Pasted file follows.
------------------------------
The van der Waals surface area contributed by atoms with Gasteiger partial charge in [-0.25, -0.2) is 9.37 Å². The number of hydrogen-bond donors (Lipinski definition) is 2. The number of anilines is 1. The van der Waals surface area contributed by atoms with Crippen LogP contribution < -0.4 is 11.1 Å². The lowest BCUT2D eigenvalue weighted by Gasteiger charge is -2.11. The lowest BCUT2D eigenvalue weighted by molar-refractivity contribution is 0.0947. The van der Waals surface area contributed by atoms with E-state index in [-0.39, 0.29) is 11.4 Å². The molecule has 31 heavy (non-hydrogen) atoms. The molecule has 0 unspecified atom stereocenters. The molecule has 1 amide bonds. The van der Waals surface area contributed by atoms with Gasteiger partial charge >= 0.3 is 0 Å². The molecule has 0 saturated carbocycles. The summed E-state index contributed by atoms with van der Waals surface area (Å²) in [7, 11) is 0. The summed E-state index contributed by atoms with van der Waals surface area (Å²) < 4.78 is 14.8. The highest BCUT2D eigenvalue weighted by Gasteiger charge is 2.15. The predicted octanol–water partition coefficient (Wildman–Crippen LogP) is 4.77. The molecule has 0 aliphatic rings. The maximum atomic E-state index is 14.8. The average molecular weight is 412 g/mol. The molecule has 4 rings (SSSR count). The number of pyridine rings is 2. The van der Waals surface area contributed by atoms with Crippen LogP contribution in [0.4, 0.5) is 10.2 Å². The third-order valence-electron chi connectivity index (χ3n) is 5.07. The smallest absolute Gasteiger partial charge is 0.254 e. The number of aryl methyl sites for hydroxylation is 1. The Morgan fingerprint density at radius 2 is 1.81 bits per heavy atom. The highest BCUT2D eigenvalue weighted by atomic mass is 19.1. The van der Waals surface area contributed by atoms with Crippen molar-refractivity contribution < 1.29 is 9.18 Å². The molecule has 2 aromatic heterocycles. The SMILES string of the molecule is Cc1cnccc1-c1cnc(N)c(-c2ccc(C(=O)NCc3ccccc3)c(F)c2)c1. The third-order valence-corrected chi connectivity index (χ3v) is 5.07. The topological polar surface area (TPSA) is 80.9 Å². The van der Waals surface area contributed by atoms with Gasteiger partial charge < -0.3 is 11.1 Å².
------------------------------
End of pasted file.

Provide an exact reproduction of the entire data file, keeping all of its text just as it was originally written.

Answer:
The van der Waals surface area contributed by atoms with Gasteiger partial charge in [-0.25, -0.2) is 9.37 Å². The number of hydrogen-bond donors (Lipinski definition) is 2. The number of anilines is 1. The van der Waals surface area contributed by atoms with Crippen LogP contribution < -0.4 is 11.1 Å². The lowest BCUT2D eigenvalue weighted by Gasteiger charge is -2.11. The lowest BCUT2D eigenvalue weighted by molar-refractivity contribution is 0.0947. The van der Waals surface area contributed by atoms with E-state index in [-0.39, 0.29) is 11.4 Å². The molecule has 31 heavy (non-hydrogen) atoms. The molecule has 0 unspecified atom stereocenters. The molecule has 1 amide bonds. The van der Waals surface area contributed by atoms with Gasteiger partial charge >= 0.3 is 0 Å². The molecule has 0 saturated carbocycles. The summed E-state index contributed by atoms with van der Waals surface area (Å²) in [7, 11) is 0. The summed E-state index contributed by atoms with van der Waals surface area (Å²) < 4.78 is 14.8. The highest BCUT2D eigenvalue weighted by Gasteiger charge is 2.15. The predicted octanol–water partition coefficient (Wildman–Crippen LogP) is 4.77. The molecule has 0 aliphatic rings. The maximum atomic E-state index is 14.8. The average molecular weight is 412 g/mol. The molecule has 4 rings (SSSR count). The number of pyridine rings is 2. The van der Waals surface area contributed by atoms with Crippen LogP contribution in [0.4, 0.5) is 10.2 Å². The third-order valence-electron chi connectivity index (χ3n) is 5.07. The smallest absolute Gasteiger partial charge is 0.254 e. The number of aryl methyl sites for hydroxylation is 1. The Morgan fingerprint density at radius 2 is 1.81 bits per heavy atom. The highest BCUT2D eigenvalue weighted by atomic mass is 19.1. The van der Waals surface area contributed by atoms with Crippen molar-refractivity contribution < 1.29 is 9.18 Å². The molecule has 2 aromatic heterocycles. The SMILES string of the molecule is Cc1cnccc1-c1cnc(N)c(-c2ccc(C(=O)NCc3ccccc3)c(F)c2)c1. The third-order valence-corrected chi connectivity index (χ3v) is 5.07. The topological polar surface area (TPSA) is 80.9 Å². The van der Waals surface area contributed by atoms with Gasteiger partial charge < -0.3 is 11.1 Å².